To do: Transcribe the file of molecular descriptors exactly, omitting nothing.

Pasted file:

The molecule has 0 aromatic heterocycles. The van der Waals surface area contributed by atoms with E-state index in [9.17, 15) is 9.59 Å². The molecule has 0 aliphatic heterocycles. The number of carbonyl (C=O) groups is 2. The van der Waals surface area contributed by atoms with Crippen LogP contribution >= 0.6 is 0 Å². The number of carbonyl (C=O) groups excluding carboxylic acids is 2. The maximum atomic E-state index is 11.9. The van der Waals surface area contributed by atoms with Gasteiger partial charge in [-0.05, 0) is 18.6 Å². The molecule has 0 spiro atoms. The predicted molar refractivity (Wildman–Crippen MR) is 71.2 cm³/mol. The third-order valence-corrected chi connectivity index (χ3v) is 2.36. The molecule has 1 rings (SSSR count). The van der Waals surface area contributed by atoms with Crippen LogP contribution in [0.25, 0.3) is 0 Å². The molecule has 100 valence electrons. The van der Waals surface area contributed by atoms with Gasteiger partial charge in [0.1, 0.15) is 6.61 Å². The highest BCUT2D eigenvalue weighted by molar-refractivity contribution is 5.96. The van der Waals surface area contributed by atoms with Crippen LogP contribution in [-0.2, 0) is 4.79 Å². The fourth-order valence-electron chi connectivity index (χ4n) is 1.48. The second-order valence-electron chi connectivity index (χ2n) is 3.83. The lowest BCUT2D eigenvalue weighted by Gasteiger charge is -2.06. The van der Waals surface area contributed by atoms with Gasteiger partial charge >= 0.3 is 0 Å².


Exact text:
The molecule has 0 aromatic heterocycles. The van der Waals surface area contributed by atoms with E-state index in [9.17, 15) is 9.59 Å². The molecule has 0 aliphatic heterocycles. The number of carbonyl (C=O) groups is 2. The van der Waals surface area contributed by atoms with Crippen LogP contribution >= 0.6 is 0 Å². The number of carbonyl (C=O) groups excluding carboxylic acids is 2. The maximum atomic E-state index is 11.9. The van der Waals surface area contributed by atoms with Gasteiger partial charge in [-0.05, 0) is 18.6 Å². The molecule has 0 spiro atoms. The predicted molar refractivity (Wildman–Crippen MR) is 71.2 cm³/mol. The third-order valence-corrected chi connectivity index (χ3v) is 2.36. The molecule has 1 rings (SSSR count). The van der Waals surface area contributed by atoms with Crippen LogP contribution in [0.25, 0.3) is 0 Å². The molecule has 100 valence electrons. The van der Waals surface area contributed by atoms with Gasteiger partial charge in [0.1, 0.15) is 6.61 Å². The highest BCUT2D eigenvalue weighted by molar-refractivity contribution is 5.96. The van der Waals surface area contributed by atoms with Crippen LogP contribution in [-0.2, 0) is 4.79 Å². The fourth-order valence-electron chi connectivity index (χ4n) is 1.48. The second-order valence-electron chi connectivity index (χ2n) is 3.83. The lowest BCUT2D eigenvalue weighted by Gasteiger charge is -2.06. The van der Waals surface area contributed by atoms with Gasteiger partial charge >= 0.3 is 0 Å².